Apollonius of Rhodes, Argonautica

LCL 1: 210-211

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Apollonius Rhodius

ὣς οἵ γ᾿ ἀλλήλοισιν ἀμοιβαδὸν ἠγορόωντο, μέσφ᾿ αὖτις δόρποιο κορεσσάμενοι κατέδαρθεν. ἦρι δ᾿ ἀνεγρομένοισιν ἐυκραὴς ἄεν οὖρος· ἱστία δ᾿ ἤειραν, τὰ δ᾿ ὑπαὶ ῥιπῆς ἀνέμοιο 1230τείνετο· ῥίμφα δὲ νῆσον ἀποπροέλειπον Ἄρηος. νυκτὶ δ᾿ ἐπιπλομένῃ Φιλυρηίδα νῆσον ἄμειβον· ἔνθα μὲν Οὐρανίδης Φιλύρῃ Κρόνος, εὖτ᾿ ἐν Ὀλύμπῳ Τιτήνων ἤνασσεν, ὁ δὲ Κρηταῖον ὑπ᾿ ἄντρον Ζεὺς ἔτι Κουρήτεσσι μετετρέφετ᾿ Ἰδαίοισιν, 1235Ῥείην ἐξαπαφὼν παρελέξατο· τοὺς δ᾿ ἐνὶ λέκτροις τέτμε θεὰ μεσσηγύς, ὁ δ᾿ ἐξ εὐνῆς ἀνορούσας ἔσσυτο χαιτήεντι φυὴν ἐναλίγκιος ἵππῳ· ἡ δ᾿ αἰδοῖ χῶρόν τε καὶ ἤθεα κεῖνα λιποῦσα Ὠκεανὶς Φιλύρη εἰς οὔρεα μακρὰ Πελασγῶν 1240ἦλθ᾿, ἵνα δὴ Χείρωνα πελώριον, ἄλλα μὲν ἵππῳ, ἄλλα θεῷ ἀτάλαντον, ἀμοιβαίῃ τέκεν εὐνῇ. κεῖθεν δ᾿ αὖ Μάκρωνας ἀπειρεσίην τε Βεχείρων γαῖαν ὑπερφιάλους τε παρεξενέοντο Σάπειρας, Βύζηράς τ᾿ ἐπὶ τοῖσιν· ἐπιπρὸ γὰρ αἰὲν ἔτεμνον 1245ἐσσυμένως λιαροῖο φορεύμενοι ἐξ ἀνέμοιο. καὶ δὴ νισσομένοισι μυχὸς διεφαίνετο Πόντου, καὶ δὴ Καυκασίων ὀρέων ἀνέτελλον ἐρίπναι ἠλίβατοι, τόθι γυῖα περὶ στυφελοῖσι πάγοισιν ἰλλόμενος χαλκέῃσιν ἀλυκτοπέδῃσι Προμηθεὺς 1250αἰετὸν ἥπατι φέρβε παλιμπετὲς ἀίσσοντα. τὸν μὲν ἐπ᾿ ἀκροτάτης ἴδον ἕσπερον ὀξέι ῥοίζῳ νηὸς ὑπερπτάμενον νεφέων σχεδόν· ἀλλὰ καὶ ἔμπης

Argonautica: Book 2

Thus they addressed one another in turn until, once again replenished by a meal, they went to sleep.

And when they arose at dawn, a fresh breeze was blowing. They hoisted the sail, which stretched taut under the rush of the wind, and they soon left behind the island of Ares. The following night they passed the island of Philyra. It was there that Uranus’ son Cronus—when he ruled over the Titans on Olympus and Zeus was still being raised in the Cretan cave by the Idaean Curetes—deceived Rhea and lay with Philyra. When the goddess surprised them in the midst of their lovemaking, he leapt out of bed and ran off in the form of a long-maned horse. Out of shame, Philyra, Ocean’s daughter, left that region and its dwellings and came to the high mountains of the Pelasgians,104 where she bore prodigious Cheiron, partly like a horse and partly like a god, because of the alteration during intercourse.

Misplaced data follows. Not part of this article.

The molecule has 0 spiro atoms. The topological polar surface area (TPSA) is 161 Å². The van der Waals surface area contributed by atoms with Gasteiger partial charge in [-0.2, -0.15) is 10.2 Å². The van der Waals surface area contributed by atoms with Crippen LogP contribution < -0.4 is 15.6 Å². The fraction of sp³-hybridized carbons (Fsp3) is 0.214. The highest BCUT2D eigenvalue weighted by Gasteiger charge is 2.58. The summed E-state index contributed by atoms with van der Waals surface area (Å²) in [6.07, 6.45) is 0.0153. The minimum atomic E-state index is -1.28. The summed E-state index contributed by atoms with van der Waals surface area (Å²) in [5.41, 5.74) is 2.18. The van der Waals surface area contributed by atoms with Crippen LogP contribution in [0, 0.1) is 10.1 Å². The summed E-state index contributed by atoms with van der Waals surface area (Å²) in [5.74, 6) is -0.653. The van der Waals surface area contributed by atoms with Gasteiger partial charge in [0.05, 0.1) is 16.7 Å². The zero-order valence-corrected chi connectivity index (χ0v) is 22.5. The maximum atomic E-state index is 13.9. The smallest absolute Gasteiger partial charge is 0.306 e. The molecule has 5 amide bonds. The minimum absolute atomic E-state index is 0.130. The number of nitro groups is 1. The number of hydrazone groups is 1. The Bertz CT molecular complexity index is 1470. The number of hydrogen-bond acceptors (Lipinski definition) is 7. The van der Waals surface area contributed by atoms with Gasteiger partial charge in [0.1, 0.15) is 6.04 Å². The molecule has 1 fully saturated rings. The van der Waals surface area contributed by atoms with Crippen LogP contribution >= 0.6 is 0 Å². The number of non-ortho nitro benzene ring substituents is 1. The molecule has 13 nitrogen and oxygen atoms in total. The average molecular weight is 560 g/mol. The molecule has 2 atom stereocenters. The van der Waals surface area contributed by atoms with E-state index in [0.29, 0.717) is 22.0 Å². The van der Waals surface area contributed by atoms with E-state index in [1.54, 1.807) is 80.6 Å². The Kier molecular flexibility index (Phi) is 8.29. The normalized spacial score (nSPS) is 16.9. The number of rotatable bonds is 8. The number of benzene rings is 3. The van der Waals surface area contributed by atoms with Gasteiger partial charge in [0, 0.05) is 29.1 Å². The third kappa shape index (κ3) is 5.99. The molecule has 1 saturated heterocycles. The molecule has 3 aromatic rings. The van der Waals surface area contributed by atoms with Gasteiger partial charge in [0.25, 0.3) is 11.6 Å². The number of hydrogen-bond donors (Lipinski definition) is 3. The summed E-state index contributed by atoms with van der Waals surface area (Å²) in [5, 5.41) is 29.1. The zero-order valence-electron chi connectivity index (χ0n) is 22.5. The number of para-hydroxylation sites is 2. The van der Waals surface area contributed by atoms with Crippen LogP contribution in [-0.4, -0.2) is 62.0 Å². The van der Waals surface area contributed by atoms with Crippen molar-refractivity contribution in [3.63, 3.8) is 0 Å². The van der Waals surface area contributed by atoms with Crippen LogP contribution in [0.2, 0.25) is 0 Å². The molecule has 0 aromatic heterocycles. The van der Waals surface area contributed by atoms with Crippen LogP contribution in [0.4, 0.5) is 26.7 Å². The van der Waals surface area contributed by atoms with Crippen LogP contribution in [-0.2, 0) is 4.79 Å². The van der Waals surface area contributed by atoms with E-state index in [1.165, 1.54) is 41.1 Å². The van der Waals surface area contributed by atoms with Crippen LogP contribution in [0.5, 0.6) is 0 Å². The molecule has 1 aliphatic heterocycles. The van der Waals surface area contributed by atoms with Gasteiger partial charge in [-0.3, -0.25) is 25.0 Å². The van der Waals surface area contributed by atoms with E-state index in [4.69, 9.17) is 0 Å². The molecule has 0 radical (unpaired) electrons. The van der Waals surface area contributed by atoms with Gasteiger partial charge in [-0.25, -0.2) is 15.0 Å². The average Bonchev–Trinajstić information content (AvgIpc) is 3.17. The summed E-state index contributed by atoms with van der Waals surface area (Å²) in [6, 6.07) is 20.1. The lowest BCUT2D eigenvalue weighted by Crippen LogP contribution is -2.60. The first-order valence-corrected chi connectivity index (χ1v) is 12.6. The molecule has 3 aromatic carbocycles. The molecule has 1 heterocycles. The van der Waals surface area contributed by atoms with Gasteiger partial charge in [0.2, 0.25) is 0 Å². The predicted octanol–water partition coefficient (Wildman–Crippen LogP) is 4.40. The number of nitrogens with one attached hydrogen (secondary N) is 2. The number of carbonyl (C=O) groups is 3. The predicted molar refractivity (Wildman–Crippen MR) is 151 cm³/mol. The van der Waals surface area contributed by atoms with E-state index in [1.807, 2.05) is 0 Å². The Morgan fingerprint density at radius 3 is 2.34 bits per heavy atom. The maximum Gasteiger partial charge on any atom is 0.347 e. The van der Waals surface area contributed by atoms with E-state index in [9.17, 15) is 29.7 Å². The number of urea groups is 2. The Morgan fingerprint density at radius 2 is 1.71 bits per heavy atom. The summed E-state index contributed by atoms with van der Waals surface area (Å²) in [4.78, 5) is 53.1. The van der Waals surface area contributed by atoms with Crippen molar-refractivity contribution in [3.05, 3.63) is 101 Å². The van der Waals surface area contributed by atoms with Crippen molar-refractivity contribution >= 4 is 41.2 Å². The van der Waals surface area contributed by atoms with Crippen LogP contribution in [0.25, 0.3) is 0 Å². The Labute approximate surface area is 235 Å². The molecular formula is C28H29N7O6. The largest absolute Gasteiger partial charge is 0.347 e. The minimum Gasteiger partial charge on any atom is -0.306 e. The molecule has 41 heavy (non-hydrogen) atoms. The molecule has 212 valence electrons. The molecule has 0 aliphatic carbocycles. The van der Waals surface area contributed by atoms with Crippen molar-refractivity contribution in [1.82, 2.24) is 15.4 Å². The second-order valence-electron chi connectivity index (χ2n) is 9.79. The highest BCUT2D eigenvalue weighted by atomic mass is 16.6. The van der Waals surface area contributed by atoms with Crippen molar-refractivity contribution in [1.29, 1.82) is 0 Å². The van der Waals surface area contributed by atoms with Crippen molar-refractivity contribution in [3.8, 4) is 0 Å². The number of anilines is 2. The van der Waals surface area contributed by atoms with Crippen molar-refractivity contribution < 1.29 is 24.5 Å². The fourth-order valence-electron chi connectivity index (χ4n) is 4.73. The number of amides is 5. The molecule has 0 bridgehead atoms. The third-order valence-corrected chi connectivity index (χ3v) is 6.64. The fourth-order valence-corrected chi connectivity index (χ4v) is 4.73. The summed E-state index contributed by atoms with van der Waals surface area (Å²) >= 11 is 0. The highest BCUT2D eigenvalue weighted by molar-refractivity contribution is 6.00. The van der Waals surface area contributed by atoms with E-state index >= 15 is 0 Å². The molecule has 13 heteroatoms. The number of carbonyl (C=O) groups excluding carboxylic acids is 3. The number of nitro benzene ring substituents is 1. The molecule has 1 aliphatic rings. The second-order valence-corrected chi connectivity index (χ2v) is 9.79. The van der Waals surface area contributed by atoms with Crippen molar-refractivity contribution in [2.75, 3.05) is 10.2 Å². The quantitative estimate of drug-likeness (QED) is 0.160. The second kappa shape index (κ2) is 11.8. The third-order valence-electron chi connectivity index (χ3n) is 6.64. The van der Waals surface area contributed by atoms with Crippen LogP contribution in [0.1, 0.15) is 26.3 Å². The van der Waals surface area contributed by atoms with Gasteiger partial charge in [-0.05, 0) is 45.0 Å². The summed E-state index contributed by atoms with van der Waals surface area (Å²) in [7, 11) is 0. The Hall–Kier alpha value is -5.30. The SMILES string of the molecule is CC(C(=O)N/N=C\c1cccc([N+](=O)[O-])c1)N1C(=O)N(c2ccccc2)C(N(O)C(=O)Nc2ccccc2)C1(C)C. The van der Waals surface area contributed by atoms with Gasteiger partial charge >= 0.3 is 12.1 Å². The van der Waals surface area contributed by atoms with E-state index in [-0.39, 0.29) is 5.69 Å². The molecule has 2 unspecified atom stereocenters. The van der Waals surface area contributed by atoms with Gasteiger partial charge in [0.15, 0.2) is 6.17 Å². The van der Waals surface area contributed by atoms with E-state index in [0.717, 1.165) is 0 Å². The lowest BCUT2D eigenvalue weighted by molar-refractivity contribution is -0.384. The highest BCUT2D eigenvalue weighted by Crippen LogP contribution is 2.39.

From there they sailed past the Macrones, the vast land of the Becheirians, the savage Sapeires, and, beyond them, the Byzeres, for they were ever plowing their way rapidly, borne on by a gentle wind. And then, as they proceeded, the end of the Black Sea came into view, and then, rising above the horizon were the steep cliffs of the Caucasus mountains, where Prometheus, his limbs bound fast to the hard cliffs by unbreakable bronze bonds, fed his liver to an eagle ever flying back to him. They saw it at dusk flying with a loud whirr above the top of the ship near the clouds,

DOI: 10.4159/DLCL.apollonius_rhodes-argonautica.2009